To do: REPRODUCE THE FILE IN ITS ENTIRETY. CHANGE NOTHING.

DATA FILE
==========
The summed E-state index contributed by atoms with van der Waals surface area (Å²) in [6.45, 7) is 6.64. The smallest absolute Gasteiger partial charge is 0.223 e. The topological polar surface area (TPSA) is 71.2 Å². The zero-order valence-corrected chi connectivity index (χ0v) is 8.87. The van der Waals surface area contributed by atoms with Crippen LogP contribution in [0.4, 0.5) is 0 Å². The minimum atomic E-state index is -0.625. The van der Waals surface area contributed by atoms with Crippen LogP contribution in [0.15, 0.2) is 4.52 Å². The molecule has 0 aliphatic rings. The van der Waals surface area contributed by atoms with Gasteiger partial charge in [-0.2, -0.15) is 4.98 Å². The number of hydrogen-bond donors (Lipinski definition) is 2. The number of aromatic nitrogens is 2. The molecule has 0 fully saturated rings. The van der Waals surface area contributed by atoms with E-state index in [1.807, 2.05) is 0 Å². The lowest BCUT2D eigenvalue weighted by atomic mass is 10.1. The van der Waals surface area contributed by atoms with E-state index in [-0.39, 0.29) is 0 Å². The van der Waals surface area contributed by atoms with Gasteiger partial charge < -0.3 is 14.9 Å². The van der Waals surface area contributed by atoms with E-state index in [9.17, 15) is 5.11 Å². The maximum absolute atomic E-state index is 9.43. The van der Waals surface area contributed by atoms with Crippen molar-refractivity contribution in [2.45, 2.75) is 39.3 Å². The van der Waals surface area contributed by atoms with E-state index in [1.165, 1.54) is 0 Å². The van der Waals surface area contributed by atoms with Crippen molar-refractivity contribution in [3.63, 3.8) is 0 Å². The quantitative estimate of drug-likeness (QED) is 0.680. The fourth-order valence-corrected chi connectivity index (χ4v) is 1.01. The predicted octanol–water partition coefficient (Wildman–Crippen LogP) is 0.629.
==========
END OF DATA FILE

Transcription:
The summed E-state index contributed by atoms with van der Waals surface area (Å²) in [6.45, 7) is 6.64. The smallest absolute Gasteiger partial charge is 0.223 e. The topological polar surface area (TPSA) is 71.2 Å². The zero-order valence-corrected chi connectivity index (χ0v) is 8.87. The van der Waals surface area contributed by atoms with Crippen LogP contribution in [0.4, 0.5) is 0 Å². The minimum atomic E-state index is -0.625. The van der Waals surface area contributed by atoms with Crippen LogP contribution in [0.15, 0.2) is 4.52 Å². The molecule has 0 aliphatic rings. The van der Waals surface area contributed by atoms with Gasteiger partial charge in [-0.2, -0.15) is 4.98 Å². The number of hydrogen-bond donors (Lipinski definition) is 2. The number of aromatic nitrogens is 2. The molecule has 0 fully saturated rings. The van der Waals surface area contributed by atoms with E-state index in [1.807, 2.05) is 0 Å². The lowest BCUT2D eigenvalue weighted by atomic mass is 10.1. The van der Waals surface area contributed by atoms with E-state index in [-0.39, 0.29) is 0 Å². The van der Waals surface area contributed by atoms with Gasteiger partial charge < -0.3 is 14.9 Å². The van der Waals surface area contributed by atoms with E-state index in [9.17, 15) is 5.11 Å². The maximum absolute atomic E-state index is 9.43. The van der Waals surface area contributed by atoms with Crippen molar-refractivity contribution in [2.45, 2.75) is 39.3 Å². The van der Waals surface area contributed by atoms with E-state index in [1.165, 1.54) is 0 Å². The van der Waals surface area contributed by atoms with Crippen molar-refractivity contribution in [3.63, 3.8) is 0 Å². The quantitative estimate of drug-likeness (QED) is 0.680. The fourth-order valence-corrected chi connectivity index (χ4v) is 1.01. The predicted octanol–water partition coefficient (Wildman–Crippen LogP) is 0.629.